The All-Star break is right around the corner and if anyone outside of the Bay Area comes out of their face and says they expected the Warriors to be 29-7, currently riding an eight-game winning streak with newly-minted head coach Steve Kerr who is the odds on favorite to win the NBA Coach of the Year Award, then you hither so that I may pummel you about the head and neck with a frozen loaf of Wonder Bread. Seriously, if it wasn’t for the Atlanta Hawks and their equally surprising run this start would stick out as even more of anomaly than it actually is.
Unlike the surprisig Atlanta Hawks, the Golden State Warriors were already a pretty good team coming into the season. Some say it’s the looser coaching hand of Kerr, but from where I’m sitting it appears to be the evolution of one Stephen Curry. Currently tallying 23 points, 8 assists and 5.6 rebounds a game, Curry is looking like an early MVP favorite and is separating himself from the vast majority of his peers at the point guard spot. This is significant considering we are in the midsts of a Golden Age of Point Guard play.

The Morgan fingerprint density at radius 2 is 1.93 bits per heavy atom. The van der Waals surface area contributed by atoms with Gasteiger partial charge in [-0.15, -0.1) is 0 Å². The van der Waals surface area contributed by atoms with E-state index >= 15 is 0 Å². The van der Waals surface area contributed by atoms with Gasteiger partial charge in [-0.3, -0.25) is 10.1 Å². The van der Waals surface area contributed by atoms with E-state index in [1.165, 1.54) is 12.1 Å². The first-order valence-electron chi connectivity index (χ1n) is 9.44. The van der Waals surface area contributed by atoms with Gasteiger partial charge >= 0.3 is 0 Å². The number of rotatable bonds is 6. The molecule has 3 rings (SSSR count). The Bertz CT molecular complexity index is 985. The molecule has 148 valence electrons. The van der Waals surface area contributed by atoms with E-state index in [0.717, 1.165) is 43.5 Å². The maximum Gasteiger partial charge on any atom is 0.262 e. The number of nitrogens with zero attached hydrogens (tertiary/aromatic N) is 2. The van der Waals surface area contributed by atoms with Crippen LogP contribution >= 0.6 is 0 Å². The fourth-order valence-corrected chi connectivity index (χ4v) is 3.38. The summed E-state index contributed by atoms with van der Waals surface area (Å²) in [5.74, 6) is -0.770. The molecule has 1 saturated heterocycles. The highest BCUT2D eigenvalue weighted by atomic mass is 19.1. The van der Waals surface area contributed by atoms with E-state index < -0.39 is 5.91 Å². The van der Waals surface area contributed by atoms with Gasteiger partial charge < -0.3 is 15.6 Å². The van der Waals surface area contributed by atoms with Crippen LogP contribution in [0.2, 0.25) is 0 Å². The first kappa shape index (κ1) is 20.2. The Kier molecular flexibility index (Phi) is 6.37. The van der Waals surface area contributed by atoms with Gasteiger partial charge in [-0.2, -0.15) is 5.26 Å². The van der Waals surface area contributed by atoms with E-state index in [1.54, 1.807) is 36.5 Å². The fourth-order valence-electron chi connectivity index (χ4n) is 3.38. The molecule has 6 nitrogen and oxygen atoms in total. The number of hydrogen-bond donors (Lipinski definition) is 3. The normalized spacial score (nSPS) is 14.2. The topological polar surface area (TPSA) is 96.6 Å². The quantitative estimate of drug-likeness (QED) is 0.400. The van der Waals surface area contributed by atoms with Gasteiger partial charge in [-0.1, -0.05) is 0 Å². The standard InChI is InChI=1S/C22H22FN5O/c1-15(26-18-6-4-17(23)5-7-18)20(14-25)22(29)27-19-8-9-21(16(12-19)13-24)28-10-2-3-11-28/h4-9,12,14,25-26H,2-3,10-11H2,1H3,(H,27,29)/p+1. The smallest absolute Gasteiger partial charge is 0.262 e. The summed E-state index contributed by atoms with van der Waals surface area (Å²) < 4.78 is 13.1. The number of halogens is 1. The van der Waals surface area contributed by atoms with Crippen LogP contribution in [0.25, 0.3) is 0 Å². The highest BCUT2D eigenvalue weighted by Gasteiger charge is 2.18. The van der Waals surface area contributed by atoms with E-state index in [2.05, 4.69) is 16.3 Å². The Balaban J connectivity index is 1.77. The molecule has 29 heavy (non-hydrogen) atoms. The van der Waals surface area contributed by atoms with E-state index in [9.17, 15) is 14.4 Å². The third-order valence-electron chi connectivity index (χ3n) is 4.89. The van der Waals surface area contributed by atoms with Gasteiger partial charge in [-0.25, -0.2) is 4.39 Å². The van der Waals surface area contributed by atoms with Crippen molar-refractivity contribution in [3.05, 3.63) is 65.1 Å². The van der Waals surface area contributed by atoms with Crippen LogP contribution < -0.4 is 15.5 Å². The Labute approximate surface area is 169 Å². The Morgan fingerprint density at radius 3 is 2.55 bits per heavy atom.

Once upon a time it was an absolute necessity to have a quality low-post scoring threat to advance in the NBA playoffs. Then that offensive game plan transitioned to shooting guard and small forward more often than not. During the new millineum we’ve witnessed the dominance of Kobe Bryant as the last great shooting guard, the maturation of LeBron James as the best player in the game, the emergence of Kevin Durant as a superstar and the unstoppable scoring ability of Carmelo Anthony. A nod is given to the currently injured Paul George, who has displayed enough flashes along the way to be mentioned in the same sentence as those above.
Yet in the midst of that big man and wing player dominance, the importance of having a quality point guard has remained a meridian in the offense schemes of most teams from the very dawn of the modern NBA. With the increased Euro-nization of the NBA game, the painted area has been liberated from those lumbering, earth-moving big men of yesteryear. Today we’re witnessing these effects as we see most NBA bigs stepping outside of 15 feet to shoot. It tickles me to recall a time when taking such shots were cause for automatic benching for bigs, even in those instances in which the shot actually went in. However, that midrange shot by centers and power forwards is almost a prerequisite for today’s big men.
At least it is for the good ones (re: Anthony Davis).